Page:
But in all of this, there is something I just can’t get my spirit to shake off:

This court of public opinion–social media, newspapers, blogs–is not and should not be the final destination of justice. However, it seems as if most of us treat it as the highest court of all, damning those who have lied, cheated, stolen, raped, abused, and covered up to a man-made hell of Twitter firestorms, petty insults, unnecessary commentary, and misplaced desires to have the final word.

I understand as survivors of abuse we feel like we have no voice and now we can say whatever we want, when we want, to whomever we want. There is power in rediscovering our voice.

We cannot neglect our responsibility to be like Christ and we cannot evade the call to exercise wisdom with how we discuss these things, especially in public forums.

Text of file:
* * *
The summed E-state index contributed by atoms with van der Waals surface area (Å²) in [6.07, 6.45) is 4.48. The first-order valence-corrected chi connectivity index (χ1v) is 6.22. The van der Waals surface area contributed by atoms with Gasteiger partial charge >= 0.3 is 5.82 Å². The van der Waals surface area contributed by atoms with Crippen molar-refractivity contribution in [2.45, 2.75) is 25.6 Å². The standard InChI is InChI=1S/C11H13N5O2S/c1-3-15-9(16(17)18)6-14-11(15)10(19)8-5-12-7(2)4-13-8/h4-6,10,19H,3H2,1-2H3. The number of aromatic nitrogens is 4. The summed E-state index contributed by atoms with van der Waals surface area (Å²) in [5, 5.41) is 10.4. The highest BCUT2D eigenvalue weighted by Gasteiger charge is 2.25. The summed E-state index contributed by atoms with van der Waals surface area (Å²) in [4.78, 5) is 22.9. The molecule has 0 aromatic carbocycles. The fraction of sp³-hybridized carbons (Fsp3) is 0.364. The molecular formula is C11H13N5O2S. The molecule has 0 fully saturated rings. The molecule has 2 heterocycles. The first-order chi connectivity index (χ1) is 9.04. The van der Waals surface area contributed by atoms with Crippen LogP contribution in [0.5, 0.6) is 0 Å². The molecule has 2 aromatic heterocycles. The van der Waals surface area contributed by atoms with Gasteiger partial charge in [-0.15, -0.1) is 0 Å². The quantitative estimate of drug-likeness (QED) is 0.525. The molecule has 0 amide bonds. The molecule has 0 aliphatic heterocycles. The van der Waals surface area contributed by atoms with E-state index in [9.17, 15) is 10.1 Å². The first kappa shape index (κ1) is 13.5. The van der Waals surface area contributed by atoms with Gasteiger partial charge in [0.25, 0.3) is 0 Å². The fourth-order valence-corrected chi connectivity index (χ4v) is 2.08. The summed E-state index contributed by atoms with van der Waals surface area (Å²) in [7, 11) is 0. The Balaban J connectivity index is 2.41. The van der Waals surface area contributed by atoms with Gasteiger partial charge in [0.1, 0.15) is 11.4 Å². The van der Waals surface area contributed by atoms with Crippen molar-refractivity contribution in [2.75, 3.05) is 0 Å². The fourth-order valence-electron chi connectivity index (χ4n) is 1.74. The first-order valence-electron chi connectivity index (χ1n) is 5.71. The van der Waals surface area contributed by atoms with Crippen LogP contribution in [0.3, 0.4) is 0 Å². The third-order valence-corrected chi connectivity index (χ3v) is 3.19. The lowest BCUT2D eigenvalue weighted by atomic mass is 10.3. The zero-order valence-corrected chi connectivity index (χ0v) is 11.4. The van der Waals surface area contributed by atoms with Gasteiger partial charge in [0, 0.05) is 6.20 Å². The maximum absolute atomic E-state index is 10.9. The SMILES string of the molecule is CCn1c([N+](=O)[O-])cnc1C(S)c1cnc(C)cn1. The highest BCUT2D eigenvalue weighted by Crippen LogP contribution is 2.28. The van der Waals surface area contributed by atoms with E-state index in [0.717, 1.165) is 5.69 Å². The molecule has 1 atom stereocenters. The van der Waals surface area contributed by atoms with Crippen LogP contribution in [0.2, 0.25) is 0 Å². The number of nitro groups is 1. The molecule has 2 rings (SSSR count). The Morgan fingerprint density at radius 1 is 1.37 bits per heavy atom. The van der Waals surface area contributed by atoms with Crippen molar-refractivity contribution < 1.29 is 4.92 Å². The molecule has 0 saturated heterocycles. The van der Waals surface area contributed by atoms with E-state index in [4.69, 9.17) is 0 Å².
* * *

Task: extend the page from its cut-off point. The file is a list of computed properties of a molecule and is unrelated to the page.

Justice and grace are not mutually exclusive.

Does the man who abused me, who stole so much of my life from me as a sixteen-year-old and over the last 22 years deserve the justice coming his way? Yes.

Does he deserve grace? No.

But here’s the thing: I don’t deserve that grace either.

I don’t write this in a self-deprecating manner.

I don’t intend to minimize what has happened to me or to the countless number of women and men, boys and girls, who have been abused in the worst possible ways, and in the name of Jesus.

The humbling reality we are faced with in this and in every part of our life is the very basic tenet of the Gospel: God so loved the world that He gave his only son to die for my sins, for your sins, and for the sins of the man who abused me.

This includes his sin of abusing me.

It is a grace none of us deserve but all of us can freely receive.

I’m afraid that the beauty of this grace is being buried alive by the permission we now have to speak freely. Life and death are in the power of the tongue, and in our attempt to bring the light into darkness, we are inadvertently suffocating out the Life the world needs to survive.